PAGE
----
In today’s wide-format market, flatbed printers are all the rage and, for certain applications, deservedly so. But the earliest wide-format printers were all rollfed (or roll-to-roll) devices, and it wasn’t until the early 2000s that flatbeds existed as a product category. Flatbeds emerged to take time and materials out of the “print-then-mount” process; after all, why not just print directly on the surface you want the graphic?
2014 has been a year of incremental—but substantial—improvements in wide-format systems. These improvements are creating ever more opportunities in a variety of applications. Here’s what to keep an eye on in 2015.
Epson’s beachwear “fashion show” highlights the possibilities of digital dye-sublimation fabric printing, and how it could change fashion design.
With a little research, a clearly defined strategy, and fast, high-quality wide-format printing equipment, Phoenix, Ariz.’s Rapid Digital Press has carved out a successful niche in map and GIS printing applications, and is now poised for growth.
October’s SGIA Expo was about more than just new technology, it was about finding new business opportunities and areas for growth. Here are some examples of printing companies who gleaned practical information from the show to take their businesses in new directions.
Mimaki’s 25-city road show includes hands-on product demonstrations and educational presentations that highlight new features of, and top applications enabled by, today’s wide-format printing equipment. Here is a report from one stop on the tour.
InfoTrends revisits September’s Graph Expo and recaps some of the highlights from a wide-format perspective. At the same time, the show itself is evolving into entirely new directions, reflective of how the industry itself is evolving.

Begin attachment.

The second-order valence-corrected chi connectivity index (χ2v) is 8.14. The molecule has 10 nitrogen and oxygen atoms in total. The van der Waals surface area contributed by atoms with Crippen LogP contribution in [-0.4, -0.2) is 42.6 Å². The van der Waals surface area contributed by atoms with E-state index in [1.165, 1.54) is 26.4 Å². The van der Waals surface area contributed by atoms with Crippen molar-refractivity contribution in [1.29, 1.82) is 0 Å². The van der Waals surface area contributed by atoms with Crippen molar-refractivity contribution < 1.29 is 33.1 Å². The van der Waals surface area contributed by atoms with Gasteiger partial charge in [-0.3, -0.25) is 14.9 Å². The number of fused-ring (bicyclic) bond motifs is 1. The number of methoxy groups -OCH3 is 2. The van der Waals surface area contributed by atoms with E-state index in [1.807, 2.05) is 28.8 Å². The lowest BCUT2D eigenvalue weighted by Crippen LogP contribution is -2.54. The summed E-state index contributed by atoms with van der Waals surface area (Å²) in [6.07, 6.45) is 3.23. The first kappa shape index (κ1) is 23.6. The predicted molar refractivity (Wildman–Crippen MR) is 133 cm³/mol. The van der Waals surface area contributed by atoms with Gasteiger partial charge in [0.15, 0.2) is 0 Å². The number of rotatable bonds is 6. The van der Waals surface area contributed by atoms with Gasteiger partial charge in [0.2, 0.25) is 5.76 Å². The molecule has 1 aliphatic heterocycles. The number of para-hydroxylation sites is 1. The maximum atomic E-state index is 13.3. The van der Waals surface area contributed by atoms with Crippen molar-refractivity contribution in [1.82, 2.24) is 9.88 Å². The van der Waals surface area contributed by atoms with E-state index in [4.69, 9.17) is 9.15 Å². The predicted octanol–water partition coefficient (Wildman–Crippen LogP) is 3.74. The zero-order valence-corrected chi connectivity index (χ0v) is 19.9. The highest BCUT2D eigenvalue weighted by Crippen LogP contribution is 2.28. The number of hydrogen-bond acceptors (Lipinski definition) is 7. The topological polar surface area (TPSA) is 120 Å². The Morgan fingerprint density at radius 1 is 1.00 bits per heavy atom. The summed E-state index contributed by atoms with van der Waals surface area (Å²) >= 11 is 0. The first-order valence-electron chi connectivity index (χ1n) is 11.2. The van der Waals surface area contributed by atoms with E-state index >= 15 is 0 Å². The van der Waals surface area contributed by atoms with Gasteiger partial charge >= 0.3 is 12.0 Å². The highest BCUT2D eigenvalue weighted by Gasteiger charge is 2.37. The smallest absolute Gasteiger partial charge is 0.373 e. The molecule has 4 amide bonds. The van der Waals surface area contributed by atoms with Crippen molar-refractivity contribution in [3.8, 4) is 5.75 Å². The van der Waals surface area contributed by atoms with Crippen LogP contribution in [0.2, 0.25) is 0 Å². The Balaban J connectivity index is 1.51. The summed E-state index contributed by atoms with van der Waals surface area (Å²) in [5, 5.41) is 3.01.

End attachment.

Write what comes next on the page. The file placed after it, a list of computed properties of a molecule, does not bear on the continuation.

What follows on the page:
The SGIA Expo was about more than just new hardware—new substrates were also on display, as well as what keeps the hardware productive: color management, production, and RIPing software.
SGIA Expo exceeded virtually everyone’s expectations. In Part 1 of our show coverage we look at some of the major hardware introductions.
For those of us who cover wide-format and specialty graphics printing, the biggest show of the year is the SGIA Expo, coming up next week in Las Vegas. It can be tough, travel being what it is, to muster enthusiasm for far-flung trade events, but there is a great deal of value in getting out of the office and attending these kinds of shows. So in this “listicle,” here are the top seven reasons I am looking forward to next week’s show.
One day prior to the SGIA Expo, Roland DGA is launching their inaugural ImagiNATION 2014 user group conference, designed as an information exchange for owners and operators of Roland’s wide-format printing equipment.
This year’s upcoming SGIA Expo in Las Vegas will showcase the latest technologies, applications, and opportunities in today’s wide-format and display graphics markets.
Versioning, the use and integration of digital displays, eye-tracking, point-of-purchase displays, mobile technologies, and payment software, “virtualization”—where a company offers a particular printing service but outsources the actual production, and printing as a service are quickly becoming the status quo in the wide-format printing business.
Dynamic digital signage (DDS) is being touted as a hot opportunity for sign shops and other wide-format service providers. But where does one start? And how can digital complement print signage?
In Part II of this feature, we examine some of the trends engendered by digital printing, and how they apply to wide-format printing—and how they are changing.
The first-generation Memjet-based devices have hit the market, and have helped wide-format inkjet conquer the speed challenge. What will second-gen Memjet look like?